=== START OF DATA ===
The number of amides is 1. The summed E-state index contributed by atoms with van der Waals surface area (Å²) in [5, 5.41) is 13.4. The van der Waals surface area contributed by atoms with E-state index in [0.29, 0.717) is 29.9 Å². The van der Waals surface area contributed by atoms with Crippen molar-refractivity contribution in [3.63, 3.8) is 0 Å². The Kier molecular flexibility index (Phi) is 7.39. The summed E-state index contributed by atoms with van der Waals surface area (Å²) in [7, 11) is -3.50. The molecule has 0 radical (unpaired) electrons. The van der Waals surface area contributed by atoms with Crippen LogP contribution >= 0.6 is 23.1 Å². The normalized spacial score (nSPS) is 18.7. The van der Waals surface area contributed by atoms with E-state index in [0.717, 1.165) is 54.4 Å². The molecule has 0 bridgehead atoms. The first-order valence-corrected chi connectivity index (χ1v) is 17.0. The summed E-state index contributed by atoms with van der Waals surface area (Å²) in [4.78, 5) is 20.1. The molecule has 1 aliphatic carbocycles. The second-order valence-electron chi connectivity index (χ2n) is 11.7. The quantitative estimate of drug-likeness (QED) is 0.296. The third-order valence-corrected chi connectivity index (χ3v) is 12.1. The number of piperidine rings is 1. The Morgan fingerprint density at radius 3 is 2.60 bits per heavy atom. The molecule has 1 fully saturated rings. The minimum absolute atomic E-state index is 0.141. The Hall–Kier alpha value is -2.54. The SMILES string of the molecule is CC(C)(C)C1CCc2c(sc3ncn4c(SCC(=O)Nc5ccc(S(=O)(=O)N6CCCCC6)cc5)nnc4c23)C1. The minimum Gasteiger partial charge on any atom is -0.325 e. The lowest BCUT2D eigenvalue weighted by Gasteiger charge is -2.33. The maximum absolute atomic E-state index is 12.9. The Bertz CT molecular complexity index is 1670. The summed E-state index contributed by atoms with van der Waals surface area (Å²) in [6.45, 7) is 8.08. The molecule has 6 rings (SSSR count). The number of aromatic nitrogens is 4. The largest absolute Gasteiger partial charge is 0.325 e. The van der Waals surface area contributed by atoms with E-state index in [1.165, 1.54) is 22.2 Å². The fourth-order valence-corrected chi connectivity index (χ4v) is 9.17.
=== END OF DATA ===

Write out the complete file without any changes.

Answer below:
The number of amides is 1. The summed E-state index contributed by atoms with van der Waals surface area (Å²) in [5, 5.41) is 13.4. The van der Waals surface area contributed by atoms with E-state index in [0.29, 0.717) is 29.9 Å². The van der Waals surface area contributed by atoms with Crippen molar-refractivity contribution in [3.63, 3.8) is 0 Å². The Kier molecular flexibility index (Phi) is 7.39. The summed E-state index contributed by atoms with van der Waals surface area (Å²) in [7, 11) is -3.50. The molecule has 0 radical (unpaired) electrons. The van der Waals surface area contributed by atoms with Crippen LogP contribution >= 0.6 is 23.1 Å². The normalized spacial score (nSPS) is 18.7. The van der Waals surface area contributed by atoms with E-state index in [0.717, 1.165) is 54.4 Å². The molecule has 0 bridgehead atoms. The first-order valence-corrected chi connectivity index (χ1v) is 17.0. The summed E-state index contributed by atoms with van der Waals surface area (Å²) in [4.78, 5) is 20.1. The molecule has 1 aliphatic carbocycles. The second-order valence-electron chi connectivity index (χ2n) is 11.7. The quantitative estimate of drug-likeness (QED) is 0.296. The third-order valence-corrected chi connectivity index (χ3v) is 12.1. The number of piperidine rings is 1. The Morgan fingerprint density at radius 3 is 2.60 bits per heavy atom. The molecule has 1 fully saturated rings. The minimum absolute atomic E-state index is 0.141. The Hall–Kier alpha value is -2.54. The SMILES string of the molecule is CC(C)(C)C1CCc2c(sc3ncn4c(SCC(=O)Nc5ccc(S(=O)(=O)N6CCCCC6)cc5)nnc4c23)C1. The minimum Gasteiger partial charge on any atom is -0.325 e. The lowest BCUT2D eigenvalue weighted by Gasteiger charge is -2.33. The maximum absolute atomic E-state index is 12.9. The Bertz CT molecular complexity index is 1670. The summed E-state index contributed by atoms with van der Waals surface area (Å²) in [6.45, 7) is 8.08. The molecule has 6 rings (SSSR count). The number of aromatic nitrogens is 4. The largest absolute Gasteiger partial charge is 0.325 e. The van der Waals surface area contributed by atoms with E-state index in [1.165, 1.54) is 22.2 Å². The fourth-order valence-corrected chi connectivity index (χ4v) is 9.17.